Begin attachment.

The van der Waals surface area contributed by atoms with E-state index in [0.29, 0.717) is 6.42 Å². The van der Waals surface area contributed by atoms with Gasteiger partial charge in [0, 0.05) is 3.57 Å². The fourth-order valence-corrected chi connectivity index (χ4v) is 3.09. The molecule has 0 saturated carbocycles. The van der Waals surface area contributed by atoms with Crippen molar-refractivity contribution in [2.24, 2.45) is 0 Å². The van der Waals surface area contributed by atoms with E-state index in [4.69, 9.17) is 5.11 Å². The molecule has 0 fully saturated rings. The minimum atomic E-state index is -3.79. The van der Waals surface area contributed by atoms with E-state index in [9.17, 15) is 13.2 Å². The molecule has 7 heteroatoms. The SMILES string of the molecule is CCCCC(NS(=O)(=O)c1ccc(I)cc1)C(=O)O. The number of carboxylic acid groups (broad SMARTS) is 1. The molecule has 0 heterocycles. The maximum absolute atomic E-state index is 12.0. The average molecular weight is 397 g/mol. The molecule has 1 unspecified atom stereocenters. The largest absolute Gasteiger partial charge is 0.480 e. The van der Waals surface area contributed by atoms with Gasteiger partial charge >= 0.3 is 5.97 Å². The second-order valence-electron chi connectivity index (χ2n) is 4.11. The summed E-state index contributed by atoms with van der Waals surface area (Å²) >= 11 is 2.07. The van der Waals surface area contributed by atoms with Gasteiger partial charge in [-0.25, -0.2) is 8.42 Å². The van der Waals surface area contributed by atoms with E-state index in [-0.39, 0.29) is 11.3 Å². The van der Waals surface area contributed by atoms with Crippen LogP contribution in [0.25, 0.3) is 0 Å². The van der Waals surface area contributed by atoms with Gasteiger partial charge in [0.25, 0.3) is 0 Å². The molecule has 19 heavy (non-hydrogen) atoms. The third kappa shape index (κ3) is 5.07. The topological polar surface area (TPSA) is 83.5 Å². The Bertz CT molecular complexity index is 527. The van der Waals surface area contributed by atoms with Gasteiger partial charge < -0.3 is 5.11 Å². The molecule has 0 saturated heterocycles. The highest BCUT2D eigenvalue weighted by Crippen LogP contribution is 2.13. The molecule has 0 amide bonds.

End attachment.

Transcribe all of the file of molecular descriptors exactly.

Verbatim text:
The van der Waals surface area contributed by atoms with E-state index in [0.29, 0.717) is 6.42 Å². The van der Waals surface area contributed by atoms with Gasteiger partial charge in [0, 0.05) is 3.57 Å². The fourth-order valence-corrected chi connectivity index (χ4v) is 3.09. The molecule has 0 saturated carbocycles. The van der Waals surface area contributed by atoms with Crippen molar-refractivity contribution in [2.24, 2.45) is 0 Å². The van der Waals surface area contributed by atoms with E-state index in [4.69, 9.17) is 5.11 Å². The molecule has 0 fully saturated rings. The minimum atomic E-state index is -3.79. The van der Waals surface area contributed by atoms with E-state index in [9.17, 15) is 13.2 Å². The molecule has 7 heteroatoms. The SMILES string of the molecule is CCCCC(NS(=O)(=O)c1ccc(I)cc1)C(=O)O. The number of carboxylic acid groups (broad SMARTS) is 1. The molecule has 0 heterocycles. The maximum absolute atomic E-state index is 12.0. The average molecular weight is 397 g/mol. The molecule has 1 unspecified atom stereocenters. The largest absolute Gasteiger partial charge is 0.480 e. The van der Waals surface area contributed by atoms with Gasteiger partial charge >= 0.3 is 5.97 Å². The second-order valence-electron chi connectivity index (χ2n) is 4.11. The summed E-state index contributed by atoms with van der Waals surface area (Å²) >= 11 is 2.07. The van der Waals surface area contributed by atoms with Gasteiger partial charge in [-0.25, -0.2) is 8.42 Å². The van der Waals surface area contributed by atoms with E-state index in [-0.39, 0.29) is 11.3 Å². The van der Waals surface area contributed by atoms with Crippen LogP contribution in [0.25, 0.3) is 0 Å². The van der Waals surface area contributed by atoms with Gasteiger partial charge in [0.25, 0.3) is 0 Å². The molecule has 19 heavy (non-hydrogen) atoms. The third kappa shape index (κ3) is 5.07. The topological polar surface area (TPSA) is 83.5 Å². The Bertz CT molecular complexity index is 527. The van der Waals surface area contributed by atoms with Gasteiger partial charge < -0.3 is 5.11 Å². The molecule has 0 saturated heterocycles. The highest BCUT2D eigenvalue weighted by Crippen LogP contribution is 2.13. The molecule has 0 amide bonds.